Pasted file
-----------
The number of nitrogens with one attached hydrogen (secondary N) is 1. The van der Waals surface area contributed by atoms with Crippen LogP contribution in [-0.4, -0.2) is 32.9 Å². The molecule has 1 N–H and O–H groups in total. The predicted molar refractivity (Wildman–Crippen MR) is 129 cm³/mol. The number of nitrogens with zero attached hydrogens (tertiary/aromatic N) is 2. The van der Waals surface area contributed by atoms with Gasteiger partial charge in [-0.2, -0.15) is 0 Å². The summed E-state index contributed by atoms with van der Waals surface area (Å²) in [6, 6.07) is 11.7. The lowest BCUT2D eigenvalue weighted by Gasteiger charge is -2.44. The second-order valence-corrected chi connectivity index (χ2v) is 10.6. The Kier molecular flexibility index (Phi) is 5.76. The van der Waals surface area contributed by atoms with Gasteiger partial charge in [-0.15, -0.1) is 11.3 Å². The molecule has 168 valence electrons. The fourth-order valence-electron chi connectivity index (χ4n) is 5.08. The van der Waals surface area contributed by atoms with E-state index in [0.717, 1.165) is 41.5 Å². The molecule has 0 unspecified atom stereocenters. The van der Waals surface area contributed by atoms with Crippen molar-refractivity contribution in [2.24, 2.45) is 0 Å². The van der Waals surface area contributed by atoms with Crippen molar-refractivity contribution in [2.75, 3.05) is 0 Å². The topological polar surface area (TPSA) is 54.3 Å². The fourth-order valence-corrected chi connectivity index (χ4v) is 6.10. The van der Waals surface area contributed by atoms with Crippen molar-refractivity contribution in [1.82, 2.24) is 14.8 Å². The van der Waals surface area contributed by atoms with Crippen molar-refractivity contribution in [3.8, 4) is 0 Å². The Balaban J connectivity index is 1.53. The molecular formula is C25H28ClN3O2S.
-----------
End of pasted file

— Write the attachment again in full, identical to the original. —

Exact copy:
The number of nitrogens with one attached hydrogen (secondary N) is 1. The van der Waals surface area contributed by atoms with Crippen LogP contribution in [-0.4, -0.2) is 32.9 Å². The molecule has 1 N–H and O–H groups in total. The predicted molar refractivity (Wildman–Crippen MR) is 129 cm³/mol. The number of nitrogens with zero attached hydrogens (tertiary/aromatic N) is 2. The van der Waals surface area contributed by atoms with Gasteiger partial charge in [-0.2, -0.15) is 0 Å². The summed E-state index contributed by atoms with van der Waals surface area (Å²) in [6, 6.07) is 11.7. The lowest BCUT2D eigenvalue weighted by Gasteiger charge is -2.44. The second-order valence-corrected chi connectivity index (χ2v) is 10.6. The Kier molecular flexibility index (Phi) is 5.76. The van der Waals surface area contributed by atoms with Gasteiger partial charge in [-0.15, -0.1) is 11.3 Å². The molecule has 168 valence electrons. The fourth-order valence-electron chi connectivity index (χ4n) is 5.08. The van der Waals surface area contributed by atoms with E-state index in [0.717, 1.165) is 41.5 Å². The molecule has 0 unspecified atom stereocenters. The van der Waals surface area contributed by atoms with Crippen molar-refractivity contribution in [2.24, 2.45) is 0 Å². The van der Waals surface area contributed by atoms with Crippen molar-refractivity contribution in [2.75, 3.05) is 0 Å². The topological polar surface area (TPSA) is 54.3 Å². The fourth-order valence-corrected chi connectivity index (χ4v) is 6.10. The van der Waals surface area contributed by atoms with Crippen molar-refractivity contribution in [1.82, 2.24) is 14.8 Å². The van der Waals surface area contributed by atoms with Crippen molar-refractivity contribution in [3.8, 4) is 0 Å². The Balaban J connectivity index is 1.53. The molecular formula is C25H28ClN3O2S.